Available in English and Spanish, the guide is designed to help parents "ask the right questions and support your child on their journey as an English-learner."
Joining WIDA allows BIE educators to home in on one set of exams and standards to measure English-language proficiency among American Indian and Alaska Native children.
Tens of thousands of students are earning the honors each year. More than 40,000 students in California, the birthplace of the biliteracy seal, earned the special recognition last school year.
Under the Every Student Succeeds Act, districts with Native students must collect feedback from tribal leaders on any plan or application for federal grants and funds.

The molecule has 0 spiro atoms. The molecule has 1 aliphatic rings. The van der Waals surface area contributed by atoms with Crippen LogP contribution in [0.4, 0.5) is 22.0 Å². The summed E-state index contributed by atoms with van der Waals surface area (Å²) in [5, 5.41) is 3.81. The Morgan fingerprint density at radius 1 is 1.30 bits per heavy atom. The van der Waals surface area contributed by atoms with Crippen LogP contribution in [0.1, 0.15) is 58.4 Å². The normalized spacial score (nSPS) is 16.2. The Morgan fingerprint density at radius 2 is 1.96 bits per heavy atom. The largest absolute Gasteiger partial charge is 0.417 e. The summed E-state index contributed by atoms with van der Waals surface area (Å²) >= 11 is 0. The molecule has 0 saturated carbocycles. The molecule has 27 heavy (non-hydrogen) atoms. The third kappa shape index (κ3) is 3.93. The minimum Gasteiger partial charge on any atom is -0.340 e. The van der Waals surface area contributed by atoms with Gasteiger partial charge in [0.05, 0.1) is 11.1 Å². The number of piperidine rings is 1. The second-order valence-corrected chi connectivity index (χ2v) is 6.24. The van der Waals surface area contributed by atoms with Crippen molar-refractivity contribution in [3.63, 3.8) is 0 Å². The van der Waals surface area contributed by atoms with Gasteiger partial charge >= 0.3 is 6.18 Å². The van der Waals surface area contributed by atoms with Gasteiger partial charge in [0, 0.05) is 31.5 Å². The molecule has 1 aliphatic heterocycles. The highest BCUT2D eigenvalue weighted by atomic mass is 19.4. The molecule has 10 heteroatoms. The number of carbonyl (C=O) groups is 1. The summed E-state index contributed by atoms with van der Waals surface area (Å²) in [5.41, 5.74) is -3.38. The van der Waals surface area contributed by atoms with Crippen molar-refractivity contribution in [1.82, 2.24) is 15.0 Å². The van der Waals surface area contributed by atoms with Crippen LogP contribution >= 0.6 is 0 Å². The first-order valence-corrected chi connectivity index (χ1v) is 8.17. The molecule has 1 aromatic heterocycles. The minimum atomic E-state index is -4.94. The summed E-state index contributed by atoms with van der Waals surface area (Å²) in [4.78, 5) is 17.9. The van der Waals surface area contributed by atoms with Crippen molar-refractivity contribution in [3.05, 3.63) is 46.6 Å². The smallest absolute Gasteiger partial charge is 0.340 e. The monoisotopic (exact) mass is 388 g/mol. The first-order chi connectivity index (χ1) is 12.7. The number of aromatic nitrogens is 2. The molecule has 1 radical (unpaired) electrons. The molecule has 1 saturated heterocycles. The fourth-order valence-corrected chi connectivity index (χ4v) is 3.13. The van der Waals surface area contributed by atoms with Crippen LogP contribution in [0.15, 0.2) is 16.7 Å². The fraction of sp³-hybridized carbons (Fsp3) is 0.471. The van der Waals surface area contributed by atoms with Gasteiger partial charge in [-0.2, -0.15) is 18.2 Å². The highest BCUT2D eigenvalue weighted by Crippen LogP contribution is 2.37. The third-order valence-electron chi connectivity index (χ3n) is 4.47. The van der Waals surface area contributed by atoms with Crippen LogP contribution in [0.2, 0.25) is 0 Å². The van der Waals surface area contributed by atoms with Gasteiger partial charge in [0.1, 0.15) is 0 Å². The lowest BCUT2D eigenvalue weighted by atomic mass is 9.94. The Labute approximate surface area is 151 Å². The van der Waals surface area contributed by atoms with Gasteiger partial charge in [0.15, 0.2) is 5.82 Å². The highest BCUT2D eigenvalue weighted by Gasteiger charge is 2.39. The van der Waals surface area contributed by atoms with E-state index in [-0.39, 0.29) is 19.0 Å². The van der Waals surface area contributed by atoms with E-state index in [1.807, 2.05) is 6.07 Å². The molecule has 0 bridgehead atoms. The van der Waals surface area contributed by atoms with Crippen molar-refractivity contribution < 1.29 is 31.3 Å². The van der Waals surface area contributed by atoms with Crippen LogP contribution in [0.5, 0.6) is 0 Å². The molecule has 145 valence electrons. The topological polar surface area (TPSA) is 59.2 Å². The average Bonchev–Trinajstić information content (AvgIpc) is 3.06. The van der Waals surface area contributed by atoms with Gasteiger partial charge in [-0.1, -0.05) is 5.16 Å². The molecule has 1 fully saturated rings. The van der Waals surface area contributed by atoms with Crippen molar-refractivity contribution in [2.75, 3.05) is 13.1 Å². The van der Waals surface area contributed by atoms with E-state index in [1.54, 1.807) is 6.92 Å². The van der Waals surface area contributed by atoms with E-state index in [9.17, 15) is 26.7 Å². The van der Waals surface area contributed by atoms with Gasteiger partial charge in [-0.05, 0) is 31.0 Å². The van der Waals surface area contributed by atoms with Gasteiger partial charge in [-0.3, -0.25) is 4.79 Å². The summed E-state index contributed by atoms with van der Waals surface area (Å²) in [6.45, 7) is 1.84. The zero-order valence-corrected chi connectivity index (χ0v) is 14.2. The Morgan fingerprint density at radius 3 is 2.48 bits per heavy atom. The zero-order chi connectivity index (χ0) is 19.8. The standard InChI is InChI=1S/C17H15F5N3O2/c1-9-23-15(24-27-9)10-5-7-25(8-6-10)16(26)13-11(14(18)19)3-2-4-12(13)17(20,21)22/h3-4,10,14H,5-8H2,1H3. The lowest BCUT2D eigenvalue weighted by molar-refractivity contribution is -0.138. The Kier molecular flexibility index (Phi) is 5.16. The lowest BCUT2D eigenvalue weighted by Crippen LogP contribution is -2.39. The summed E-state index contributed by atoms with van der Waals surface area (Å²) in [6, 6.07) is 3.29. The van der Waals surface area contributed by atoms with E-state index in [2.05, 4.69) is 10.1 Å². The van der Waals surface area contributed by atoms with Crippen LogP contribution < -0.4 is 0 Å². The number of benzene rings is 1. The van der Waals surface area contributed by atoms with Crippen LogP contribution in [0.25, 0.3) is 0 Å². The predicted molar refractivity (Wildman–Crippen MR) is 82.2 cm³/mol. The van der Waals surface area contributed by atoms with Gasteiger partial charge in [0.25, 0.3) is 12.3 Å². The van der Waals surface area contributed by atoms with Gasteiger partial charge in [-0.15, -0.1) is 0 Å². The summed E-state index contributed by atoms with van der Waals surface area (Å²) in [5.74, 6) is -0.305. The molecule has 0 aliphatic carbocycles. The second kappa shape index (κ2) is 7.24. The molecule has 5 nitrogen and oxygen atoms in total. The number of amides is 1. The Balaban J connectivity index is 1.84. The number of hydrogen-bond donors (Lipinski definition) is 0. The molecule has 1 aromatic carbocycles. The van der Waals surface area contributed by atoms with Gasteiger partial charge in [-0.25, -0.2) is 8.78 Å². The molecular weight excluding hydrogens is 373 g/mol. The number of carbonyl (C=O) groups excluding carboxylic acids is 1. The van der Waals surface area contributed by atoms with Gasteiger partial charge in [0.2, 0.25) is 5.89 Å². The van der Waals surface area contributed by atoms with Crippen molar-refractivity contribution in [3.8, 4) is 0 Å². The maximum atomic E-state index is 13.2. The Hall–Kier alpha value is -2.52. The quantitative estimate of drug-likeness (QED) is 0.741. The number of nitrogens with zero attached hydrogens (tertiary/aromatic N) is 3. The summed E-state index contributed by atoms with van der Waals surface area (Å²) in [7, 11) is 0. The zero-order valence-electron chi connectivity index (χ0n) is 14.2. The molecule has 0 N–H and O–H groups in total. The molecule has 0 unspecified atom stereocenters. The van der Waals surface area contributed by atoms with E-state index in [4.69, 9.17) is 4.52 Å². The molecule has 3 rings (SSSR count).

The guidance, which is non-binding, covers a range of fiscal and monitoring issues in Title III.
Guidance suggests that relying on a single, high-stakes assessment when determining when students exit English-language learner is problematic.
The department has awarded about $40 million to schools and tribes since the Native American and Alaska Native Children in School program's launch in 2008.
A new study out of the University of Oregon found that designating early elementary students who are close to being proficient in English as ELLs may actually do more harm than good.
The expansion is part of an effort to teach more children in the nation's second-largest school system to read and write, not just speak, in multiple languages.
TESOL International Association's executive director, Rosa Aronson, will step down in spring 2017.